The South American Bahá'í Temple is located on the outskirts of Santiago, the capital of Chile, at the foot of the Andes Mountains. It is the eighth Bahá'í House of Worship in the world. The project was designed by the outstanding Canadian architect Siamak Hariri, and it took 14 years to complete the construction. It is an eternal and inspiring architectural achievement. It uses space and light, form and material as language to explain the philosophy and teachings of Bahá'í, making it a spiritual place for everyone.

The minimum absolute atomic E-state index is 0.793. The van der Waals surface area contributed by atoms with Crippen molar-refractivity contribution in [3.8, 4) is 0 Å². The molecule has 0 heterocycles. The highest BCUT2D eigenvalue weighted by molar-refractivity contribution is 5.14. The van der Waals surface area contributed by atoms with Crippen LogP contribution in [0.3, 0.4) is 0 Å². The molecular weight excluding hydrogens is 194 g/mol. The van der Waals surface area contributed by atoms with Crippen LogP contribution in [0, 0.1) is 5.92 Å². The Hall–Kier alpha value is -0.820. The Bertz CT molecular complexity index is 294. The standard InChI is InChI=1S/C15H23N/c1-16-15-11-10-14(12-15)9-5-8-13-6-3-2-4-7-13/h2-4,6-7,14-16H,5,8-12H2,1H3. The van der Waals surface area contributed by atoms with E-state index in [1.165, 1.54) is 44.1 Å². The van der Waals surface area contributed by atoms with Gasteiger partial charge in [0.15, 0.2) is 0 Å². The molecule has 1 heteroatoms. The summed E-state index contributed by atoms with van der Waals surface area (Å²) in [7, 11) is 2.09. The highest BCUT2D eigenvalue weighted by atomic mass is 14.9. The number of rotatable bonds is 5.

This was originally the golf course of the San Diego Elite Farm School. After 9 years, the site was redesigned into a public building open to the public of different backgrounds, religions and genders. "Building a sanctuary that welcomes all religions and cultures" is a challenge to architecture. It means that the architect Siamak Hariri has to think about what form to give it to make the building have this meaning. Facing this challenge, Siamak Hariri and his team gave up taking inspiration from other religious buildings. If the Bahá'í temple looks like a mosque, synagogue or church, it is very likely to alienate people who believe in other religions. Therefore, the openness and permeability of the site and structure are very important in architectural design. Structurally, the Bahá'í temples exhibit a universal attraction as a place for "people". The nine uniquely shaped "wings" form an elegant aggregation in a twisted posture, and finally converge in the top window opening, creating a light rhythm around the central space connected to the ground. The material on the outside of this structure is 1129 pieces of cast glass panels that have been tested and tested for four years, while the translucent marble that creates a white and warm texture comes from Portugal.